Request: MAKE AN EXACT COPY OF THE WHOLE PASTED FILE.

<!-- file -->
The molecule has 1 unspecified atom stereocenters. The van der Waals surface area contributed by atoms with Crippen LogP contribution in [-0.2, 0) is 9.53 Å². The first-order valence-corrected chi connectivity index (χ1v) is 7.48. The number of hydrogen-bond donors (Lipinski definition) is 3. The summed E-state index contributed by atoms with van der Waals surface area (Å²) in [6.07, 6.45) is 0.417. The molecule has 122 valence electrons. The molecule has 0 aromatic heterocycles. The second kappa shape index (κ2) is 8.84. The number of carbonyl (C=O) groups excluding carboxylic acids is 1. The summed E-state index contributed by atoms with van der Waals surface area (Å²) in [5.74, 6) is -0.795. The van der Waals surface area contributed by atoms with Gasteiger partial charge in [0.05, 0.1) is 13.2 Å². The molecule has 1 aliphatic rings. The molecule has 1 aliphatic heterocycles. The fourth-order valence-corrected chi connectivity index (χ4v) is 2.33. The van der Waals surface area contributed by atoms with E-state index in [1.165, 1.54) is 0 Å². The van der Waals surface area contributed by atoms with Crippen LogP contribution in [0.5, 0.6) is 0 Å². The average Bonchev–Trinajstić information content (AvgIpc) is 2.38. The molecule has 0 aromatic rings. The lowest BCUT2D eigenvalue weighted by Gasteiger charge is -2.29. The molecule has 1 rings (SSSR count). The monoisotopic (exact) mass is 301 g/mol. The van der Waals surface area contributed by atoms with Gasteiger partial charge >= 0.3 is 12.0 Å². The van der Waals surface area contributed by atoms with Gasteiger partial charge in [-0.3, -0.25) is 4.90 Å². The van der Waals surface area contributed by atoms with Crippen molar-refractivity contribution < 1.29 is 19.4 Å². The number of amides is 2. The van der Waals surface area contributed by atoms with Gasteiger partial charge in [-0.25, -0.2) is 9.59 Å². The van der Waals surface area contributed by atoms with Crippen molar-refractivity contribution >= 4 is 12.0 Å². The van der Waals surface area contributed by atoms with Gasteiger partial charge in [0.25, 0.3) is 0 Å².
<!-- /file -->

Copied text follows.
The molecule has 1 unspecified atom stereocenters. The van der Waals surface area contributed by atoms with Crippen LogP contribution in [-0.2, 0) is 9.53 Å². The first-order valence-corrected chi connectivity index (χ1v) is 7.48. The number of hydrogen-bond donors (Lipinski definition) is 3. The summed E-state index contributed by atoms with van der Waals surface area (Å²) in [6.07, 6.45) is 0.417. The molecule has 122 valence electrons. The molecule has 0 aromatic heterocycles. The second kappa shape index (κ2) is 8.84. The number of carbonyl (C=O) groups excluding carboxylic acids is 1. The summed E-state index contributed by atoms with van der Waals surface area (Å²) in [5.74, 6) is -0.795. The van der Waals surface area contributed by atoms with Gasteiger partial charge in [0.05, 0.1) is 13.2 Å². The molecule has 1 aliphatic rings. The molecule has 1 aliphatic heterocycles. The fourth-order valence-corrected chi connectivity index (χ4v) is 2.33. The van der Waals surface area contributed by atoms with E-state index in [1.165, 1.54) is 0 Å². The van der Waals surface area contributed by atoms with Crippen LogP contribution in [0.5, 0.6) is 0 Å². The average Bonchev–Trinajstić information content (AvgIpc) is 2.38. The molecule has 0 aromatic rings. The lowest BCUT2D eigenvalue weighted by Gasteiger charge is -2.29. The molecule has 1 rings (SSSR count). The monoisotopic (exact) mass is 301 g/mol. The van der Waals surface area contributed by atoms with Gasteiger partial charge >= 0.3 is 12.0 Å². The van der Waals surface area contributed by atoms with Gasteiger partial charge in [-0.3, -0.25) is 4.90 Å². The van der Waals surface area contributed by atoms with Crippen molar-refractivity contribution < 1.29 is 19.4 Å². The number of amides is 2. The van der Waals surface area contributed by atoms with Gasteiger partial charge in [-0.25, -0.2) is 9.59 Å². The van der Waals surface area contributed by atoms with Crippen molar-refractivity contribution >= 4 is 12.0 Å². The van der Waals surface area contributed by atoms with Gasteiger partial charge in [0.25, 0.3) is 0 Å².